What is it like to upgrade to OS X El Capitan?

If you’re a developer: much more disruptive than advertised. You have to undo the rootless mode if you do anything useful in Unix, which catches you unaware. Deprecating Java 1.6 (and I couldn’t get Java 1.6 working after a couple of hours) meant I switched to Java 1.8: much hilarity ensued, particularly with moving up to Eclipse Mars (4.5.0 is horrifically buggy; upgrade to 4.5.1 immediately). And the httpd.conf under Apache randomly got reset, so modules like jk_mod stopped loading for no discernable reason.

How was η (Eta) pronounced in Ancient Greek?

Originally Answered:

How do you pronounce the vowel ē in Ancient Greek?

Contra Joonas Vakkilainen: η is likelier to have been /ɛː/; /eː/ is what ει was pronounced like in Attic, either as a monophthongisation of Homeric ει /ei/, or as the development of Homeric εε /ee/. In which case no great matches in English, but Received Pronunciation there (without the r) is close: International Phonetic Alphabet chart for English dialects.

How is rhyme used in different languages?

  • Sporadically in Classical Greek and Latin, as a rhetorical technique for both prose and poetry, rather than a basis of verse: Homeoteleuton.
  • Systematically in Arabic and Chinese, but I don’t know much about them.
  • In Europe, rhyme emerges as a structural feature of verse (as opposed to an occasional device) in the Late Middle Ages. I see from Wikipedia (Rhyme) that the likely source was Arabic poetry. Once it got started in Europe, it migrated from place to place; in Greek, it turns up in the 14th century (Stephanos Sahlikis), under Italian influence.

Different languages differ in their tolerance of “poor” rhyme, or even their definition of it (French regards it as the final vowel; Portuguese and Esperanto as the same inflection); their tolerance of imperfect rhyme; their pursuit of identical rhyme, and so forth. The phonology of the language determines how much rhyming is possible, and therefore what kind of rhyming is desirable.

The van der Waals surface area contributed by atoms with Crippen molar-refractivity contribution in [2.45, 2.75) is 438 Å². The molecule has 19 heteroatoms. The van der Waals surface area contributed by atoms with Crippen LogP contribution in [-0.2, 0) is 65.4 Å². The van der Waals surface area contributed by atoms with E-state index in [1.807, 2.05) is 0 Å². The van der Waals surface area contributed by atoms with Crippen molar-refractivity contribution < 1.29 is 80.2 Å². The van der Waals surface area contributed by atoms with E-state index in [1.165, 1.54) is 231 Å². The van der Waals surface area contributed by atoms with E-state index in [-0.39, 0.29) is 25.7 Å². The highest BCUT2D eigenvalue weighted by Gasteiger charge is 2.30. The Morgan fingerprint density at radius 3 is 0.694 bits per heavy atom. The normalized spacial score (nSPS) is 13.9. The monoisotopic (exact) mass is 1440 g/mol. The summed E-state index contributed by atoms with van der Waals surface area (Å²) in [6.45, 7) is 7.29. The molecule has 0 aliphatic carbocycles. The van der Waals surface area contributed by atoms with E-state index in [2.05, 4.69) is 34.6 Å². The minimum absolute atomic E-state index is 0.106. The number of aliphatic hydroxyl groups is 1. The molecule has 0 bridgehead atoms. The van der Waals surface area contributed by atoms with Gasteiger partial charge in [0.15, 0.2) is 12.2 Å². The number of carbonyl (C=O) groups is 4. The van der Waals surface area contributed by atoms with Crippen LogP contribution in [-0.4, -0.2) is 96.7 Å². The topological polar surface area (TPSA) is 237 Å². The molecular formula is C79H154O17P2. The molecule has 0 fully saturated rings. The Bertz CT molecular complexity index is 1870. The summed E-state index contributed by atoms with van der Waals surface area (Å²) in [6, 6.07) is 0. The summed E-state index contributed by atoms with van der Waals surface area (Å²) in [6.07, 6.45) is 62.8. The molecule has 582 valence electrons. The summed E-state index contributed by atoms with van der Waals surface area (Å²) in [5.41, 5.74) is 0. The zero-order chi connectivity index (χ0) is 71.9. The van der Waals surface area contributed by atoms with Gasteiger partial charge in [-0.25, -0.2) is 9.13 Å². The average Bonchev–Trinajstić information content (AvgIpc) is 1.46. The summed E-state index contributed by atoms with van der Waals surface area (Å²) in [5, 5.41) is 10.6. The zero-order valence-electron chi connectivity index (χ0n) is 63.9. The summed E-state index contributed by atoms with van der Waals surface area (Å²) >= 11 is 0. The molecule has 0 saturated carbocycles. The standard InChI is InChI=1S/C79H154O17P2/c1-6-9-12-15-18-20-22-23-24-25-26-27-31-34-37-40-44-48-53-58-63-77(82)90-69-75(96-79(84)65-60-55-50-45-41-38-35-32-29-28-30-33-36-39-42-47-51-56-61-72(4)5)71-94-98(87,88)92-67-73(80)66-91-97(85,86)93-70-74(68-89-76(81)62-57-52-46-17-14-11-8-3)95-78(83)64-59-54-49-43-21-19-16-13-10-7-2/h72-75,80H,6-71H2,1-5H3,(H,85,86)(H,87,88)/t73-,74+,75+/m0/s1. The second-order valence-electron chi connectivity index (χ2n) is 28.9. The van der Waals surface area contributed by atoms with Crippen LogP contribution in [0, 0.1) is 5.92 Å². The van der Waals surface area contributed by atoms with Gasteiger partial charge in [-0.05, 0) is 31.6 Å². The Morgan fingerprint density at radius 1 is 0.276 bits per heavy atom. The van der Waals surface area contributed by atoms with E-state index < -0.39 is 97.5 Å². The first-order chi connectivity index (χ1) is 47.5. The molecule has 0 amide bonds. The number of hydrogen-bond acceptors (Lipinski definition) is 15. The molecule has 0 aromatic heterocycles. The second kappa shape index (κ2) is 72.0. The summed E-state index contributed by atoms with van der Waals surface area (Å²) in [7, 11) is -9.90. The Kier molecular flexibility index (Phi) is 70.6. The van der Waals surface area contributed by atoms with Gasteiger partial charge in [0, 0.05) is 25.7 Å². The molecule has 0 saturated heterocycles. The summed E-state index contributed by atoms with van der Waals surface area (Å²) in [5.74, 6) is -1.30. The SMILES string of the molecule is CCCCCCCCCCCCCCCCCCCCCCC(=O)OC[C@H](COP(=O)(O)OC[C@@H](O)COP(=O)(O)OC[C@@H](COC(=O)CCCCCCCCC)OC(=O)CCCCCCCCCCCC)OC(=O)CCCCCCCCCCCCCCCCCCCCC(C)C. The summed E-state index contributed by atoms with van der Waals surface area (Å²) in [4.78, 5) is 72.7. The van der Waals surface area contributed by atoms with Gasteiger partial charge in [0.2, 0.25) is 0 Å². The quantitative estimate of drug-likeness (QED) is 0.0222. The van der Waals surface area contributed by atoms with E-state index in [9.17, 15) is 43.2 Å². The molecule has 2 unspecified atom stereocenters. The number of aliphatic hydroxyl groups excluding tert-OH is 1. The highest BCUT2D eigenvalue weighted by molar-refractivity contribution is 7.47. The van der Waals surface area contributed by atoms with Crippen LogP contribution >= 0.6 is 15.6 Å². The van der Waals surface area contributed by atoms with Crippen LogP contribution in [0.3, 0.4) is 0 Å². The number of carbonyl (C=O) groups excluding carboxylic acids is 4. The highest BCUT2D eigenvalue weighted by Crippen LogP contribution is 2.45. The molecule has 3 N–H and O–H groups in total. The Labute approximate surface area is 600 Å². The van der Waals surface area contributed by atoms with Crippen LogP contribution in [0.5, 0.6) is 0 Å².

Literary fashion determines whether rhyme is still considered current or old-fashion in high literature (as opposed to song lyrics, which are arguably the mainstream modern form of poetry at least in the Anglosphere). Russian still likes rhymes; in English literary circles, rhyme is now considered a regression. (The libretto of Nixon in China was labelled rhymed, when in fact it’s largely assonance.)

Can people living in the USA, Canada, UK, Australia, and New Zealand be considered the same/one nation?

Not now, and not for a while. But up until the ’50s, maybe: Australians certainly did define themselves as being the same nation as the UK. Australians were rather upset when the UK started using what had been the term for their common nation, to refer exclusively to the UK.

That term btw was not English. It was British subject. Which up until the ’50s means “white Anglo/Celt living in the Commonwealth”.

Why don’t we all use the IPA?

Nice idea, but of course even spelling reform is near impossible, let along script reform—unless you’re Mustafa Kemal Atatürk and your country is post-Ottoman Turkey. And even when your language community adopts a script from scratch, practicality means the script will look a lot closer to the local majority or prestige language’s script. And the more IPA is not easily available, the more it will not be used.

Besides, historical orthographies have been argued to be a feature and not a bug.

The level of detail in the IPA would be an argument against practical use as  a script, since writing systems need to be phonemic and  not phonetic. In fact, the IPA was original intended to be used in less detailed mode as well as more detailed mode; the original proposal for example said that you could use <e> instead of <ɛ>, if your language didn’t have a contrast between the two. But that detail has been largely ignored.

The IPA would still need some tweaking to be used as a practical script, anyway. Or at least, the people behind the Africa Alphabet thought so…

Why are Greeks so leftist?

Good question! I trust someone more knowledgable will reply (who actually lives there now).

Of course, not all Greeks are leftist, and as with much of the West, the nominal left-wing parties have drifted further and further to the centre (Panhellenic Socialist Movement, PASOK). There are two related questions here: why has the Left been historically so strong in Greece in the 20th century; and why is Syriza so strong now?

Historical reasons include:

  • the large number of dispossessed refugees from Asia Minor, and the ongoing low standard of living in the population until fairly recently;